If US Vice President-Elect Kamala Harris’ Pic is “Whitewashed”, What Hope There is for Women of Colour?

Gender

If US Vice President-Elect Kamala Harris’ Pic is “Whitewashed”, What Hope There is for Women of Colour?

Illustration: Robin Chakraborty

Kamala Harris is a history-making woman. The first female Vice-President of the United States, as well as the first person of colour to occupy the office, hers is a trailblazing story that led to a dramatic nomination and victory in the 2020 US presidential campaign. With her background being such an important part of her story, one would assume a feature on Harris would highlight, or at least acknowledge it. However, the print cover for the latest edition of Vogue in USA has generated a controversy over its representation of Harris after accusations of alterations to make her skin tone lighter were raised.

To be clear, the skin-lightening edit or lighting in Harris’ cover photo wasn’t the only disappointing thing about Vogue’s photoshoot. Critics called out the styling of the photograph, taken from an awkward downward angle where Harris is seen standing in an uncertain pose with her hands clasped together, in front of a green background and pink drapes. On Twitter, users commented that Harris’ photoshoot was evidence that Vogue’s long-serving, influential editor Anna Wintour was apathetic, or even negligent, when it came to styling women of colour. And the cover line that accompanied the image, which read “The United States of Fashion” was considered a superficial way to gloss over Harris’ many significant achievements.

As the controversy over the Vogue cover raged online, the magazine announced an alternate cover for its digital edition. Though shot by the same photographer, the digital cover image was better received for its superior framing, composition, and Harris posing straight on, confidently crossing her arms in front of her chest while shooting the camera a smile. Unfortunately, the strange lighting or editing that made Harris skin look a few shades lighter than its usual tone remained constant in both the digital and print cover images.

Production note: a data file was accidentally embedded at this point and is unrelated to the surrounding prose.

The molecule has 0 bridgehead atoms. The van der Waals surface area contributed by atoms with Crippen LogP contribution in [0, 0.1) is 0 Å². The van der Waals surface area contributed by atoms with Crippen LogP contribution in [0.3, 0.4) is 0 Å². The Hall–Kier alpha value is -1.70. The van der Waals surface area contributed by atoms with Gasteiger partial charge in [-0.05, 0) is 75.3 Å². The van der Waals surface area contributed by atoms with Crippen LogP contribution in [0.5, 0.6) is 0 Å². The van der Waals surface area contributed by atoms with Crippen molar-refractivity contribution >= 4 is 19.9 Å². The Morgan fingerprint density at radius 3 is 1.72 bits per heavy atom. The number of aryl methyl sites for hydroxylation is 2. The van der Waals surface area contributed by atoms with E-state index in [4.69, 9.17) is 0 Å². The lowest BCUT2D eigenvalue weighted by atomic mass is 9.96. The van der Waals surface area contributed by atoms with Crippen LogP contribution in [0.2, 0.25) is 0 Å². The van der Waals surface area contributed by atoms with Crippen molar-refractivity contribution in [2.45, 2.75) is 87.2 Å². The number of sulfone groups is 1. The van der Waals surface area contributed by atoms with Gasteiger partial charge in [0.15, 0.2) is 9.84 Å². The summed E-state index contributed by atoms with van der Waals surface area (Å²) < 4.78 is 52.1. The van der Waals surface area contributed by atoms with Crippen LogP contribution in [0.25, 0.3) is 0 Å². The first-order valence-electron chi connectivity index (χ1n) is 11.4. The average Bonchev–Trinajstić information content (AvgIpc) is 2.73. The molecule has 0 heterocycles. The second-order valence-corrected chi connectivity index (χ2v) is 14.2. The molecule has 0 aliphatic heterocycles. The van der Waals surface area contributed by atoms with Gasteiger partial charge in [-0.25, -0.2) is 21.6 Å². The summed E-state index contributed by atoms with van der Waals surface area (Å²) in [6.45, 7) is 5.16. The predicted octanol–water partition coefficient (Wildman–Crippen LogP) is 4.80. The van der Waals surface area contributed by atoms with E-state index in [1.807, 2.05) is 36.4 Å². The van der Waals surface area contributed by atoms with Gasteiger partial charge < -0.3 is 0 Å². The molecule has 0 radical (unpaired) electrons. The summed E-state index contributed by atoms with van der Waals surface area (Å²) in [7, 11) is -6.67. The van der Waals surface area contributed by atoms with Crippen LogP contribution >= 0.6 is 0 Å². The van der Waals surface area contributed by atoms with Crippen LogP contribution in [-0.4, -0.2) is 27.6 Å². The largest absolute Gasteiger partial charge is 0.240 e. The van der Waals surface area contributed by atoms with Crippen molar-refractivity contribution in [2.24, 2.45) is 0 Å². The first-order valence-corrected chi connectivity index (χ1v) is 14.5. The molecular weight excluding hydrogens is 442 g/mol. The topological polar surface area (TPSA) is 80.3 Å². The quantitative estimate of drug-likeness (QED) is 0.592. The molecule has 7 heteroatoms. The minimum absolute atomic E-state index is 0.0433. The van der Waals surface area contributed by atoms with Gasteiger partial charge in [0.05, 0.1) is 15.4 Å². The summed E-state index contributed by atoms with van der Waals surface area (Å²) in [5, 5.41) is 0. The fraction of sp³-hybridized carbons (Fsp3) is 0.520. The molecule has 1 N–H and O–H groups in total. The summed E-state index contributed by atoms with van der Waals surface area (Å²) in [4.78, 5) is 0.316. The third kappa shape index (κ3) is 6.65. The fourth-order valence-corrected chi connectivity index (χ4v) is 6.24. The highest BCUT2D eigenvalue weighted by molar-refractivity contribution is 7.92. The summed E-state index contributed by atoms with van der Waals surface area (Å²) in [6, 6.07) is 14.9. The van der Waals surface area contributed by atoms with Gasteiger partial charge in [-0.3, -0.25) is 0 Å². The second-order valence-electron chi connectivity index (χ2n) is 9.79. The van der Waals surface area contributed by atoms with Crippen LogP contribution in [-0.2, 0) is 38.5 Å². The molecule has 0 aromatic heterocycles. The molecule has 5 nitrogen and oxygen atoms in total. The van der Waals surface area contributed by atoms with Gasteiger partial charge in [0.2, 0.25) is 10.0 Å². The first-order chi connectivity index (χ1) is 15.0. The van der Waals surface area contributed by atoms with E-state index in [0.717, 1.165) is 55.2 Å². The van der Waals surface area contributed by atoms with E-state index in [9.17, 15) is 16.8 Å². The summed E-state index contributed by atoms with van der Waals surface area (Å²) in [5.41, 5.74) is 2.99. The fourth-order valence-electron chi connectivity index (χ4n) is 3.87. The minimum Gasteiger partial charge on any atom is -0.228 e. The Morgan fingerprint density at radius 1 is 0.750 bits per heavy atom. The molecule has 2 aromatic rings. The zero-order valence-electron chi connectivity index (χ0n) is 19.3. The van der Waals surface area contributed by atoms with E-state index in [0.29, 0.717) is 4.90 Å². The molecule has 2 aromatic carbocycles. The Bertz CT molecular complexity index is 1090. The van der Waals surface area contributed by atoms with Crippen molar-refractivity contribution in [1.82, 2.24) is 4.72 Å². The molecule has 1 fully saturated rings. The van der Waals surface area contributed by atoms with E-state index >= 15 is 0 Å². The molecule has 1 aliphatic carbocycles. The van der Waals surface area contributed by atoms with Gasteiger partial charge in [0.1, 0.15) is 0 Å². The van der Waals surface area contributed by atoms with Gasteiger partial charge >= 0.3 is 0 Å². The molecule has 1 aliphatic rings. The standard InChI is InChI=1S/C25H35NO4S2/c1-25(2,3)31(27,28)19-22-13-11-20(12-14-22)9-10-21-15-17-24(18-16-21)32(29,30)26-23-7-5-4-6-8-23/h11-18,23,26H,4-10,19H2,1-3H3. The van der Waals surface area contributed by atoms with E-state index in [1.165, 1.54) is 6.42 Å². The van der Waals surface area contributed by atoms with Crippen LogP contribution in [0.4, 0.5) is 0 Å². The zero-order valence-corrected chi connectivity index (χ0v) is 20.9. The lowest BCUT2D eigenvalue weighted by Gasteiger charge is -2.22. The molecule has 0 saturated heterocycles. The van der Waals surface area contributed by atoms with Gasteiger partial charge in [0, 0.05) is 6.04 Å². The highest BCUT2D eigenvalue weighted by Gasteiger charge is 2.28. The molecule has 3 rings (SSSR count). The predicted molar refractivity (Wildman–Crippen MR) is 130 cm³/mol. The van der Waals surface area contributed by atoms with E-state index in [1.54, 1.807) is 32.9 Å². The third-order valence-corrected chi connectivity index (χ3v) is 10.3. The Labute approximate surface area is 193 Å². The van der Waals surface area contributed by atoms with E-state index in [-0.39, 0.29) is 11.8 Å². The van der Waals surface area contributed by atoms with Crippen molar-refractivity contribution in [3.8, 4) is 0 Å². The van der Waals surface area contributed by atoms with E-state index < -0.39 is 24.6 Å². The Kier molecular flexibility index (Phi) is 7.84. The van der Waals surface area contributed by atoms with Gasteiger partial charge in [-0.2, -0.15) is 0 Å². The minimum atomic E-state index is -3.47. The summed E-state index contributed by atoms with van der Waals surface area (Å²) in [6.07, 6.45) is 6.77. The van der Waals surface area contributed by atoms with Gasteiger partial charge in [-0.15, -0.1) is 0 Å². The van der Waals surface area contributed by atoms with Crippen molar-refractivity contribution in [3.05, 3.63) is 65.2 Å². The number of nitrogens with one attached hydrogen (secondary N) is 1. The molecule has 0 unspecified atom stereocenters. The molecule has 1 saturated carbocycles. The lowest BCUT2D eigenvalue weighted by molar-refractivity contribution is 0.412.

Harris’ identity as the daughter of an Indian immigrant mother and an African-American father who broke into the traditionally white, male field of US politics is what makes her such an unprecedented VP, and the way she looks naturally is intrinsic to that. Why Vogue took the decision to carry out what some are calling a “whitewashing” on Harris’ photos is a mystifying decision. And the poor styling in the print cover is another blunder, given how Harris’ signature style on the campaign trail helped mould her public image as an approachable but no-nonsense politician.

Since she emerged as a candidate to watch during the Democratic Party’s primary elections, the media’s interest in Harris has skyrocketed correspondingly. Unfortunately, when it comes to covering women, mainstream media – especially fashion publications like Vogue – seems to have a hard-to-break habit of reducing them to their aesthetic qualities, and then force-fitting those to preexisting, unrealistic beauty standards.

Women in politics are already facing a deck stacked against them in myriad ways. As far as coverage goes, the clickbait-scraping corners of the internet regularly churn out objectifying articles like “World’s Sexiest Female Politicians”. When a magazine like Vogue, which claims to offer a fairer representation of the modern woman, can’t resist touching up Harris’ photos, what hope is there?

If Kamala Harris, the future Vice-President herself, can’t appear as she naturally does on a magazine cover, letting her groundbreaking achievements speak for themselves, then there’s something wrong with how the media covers women.

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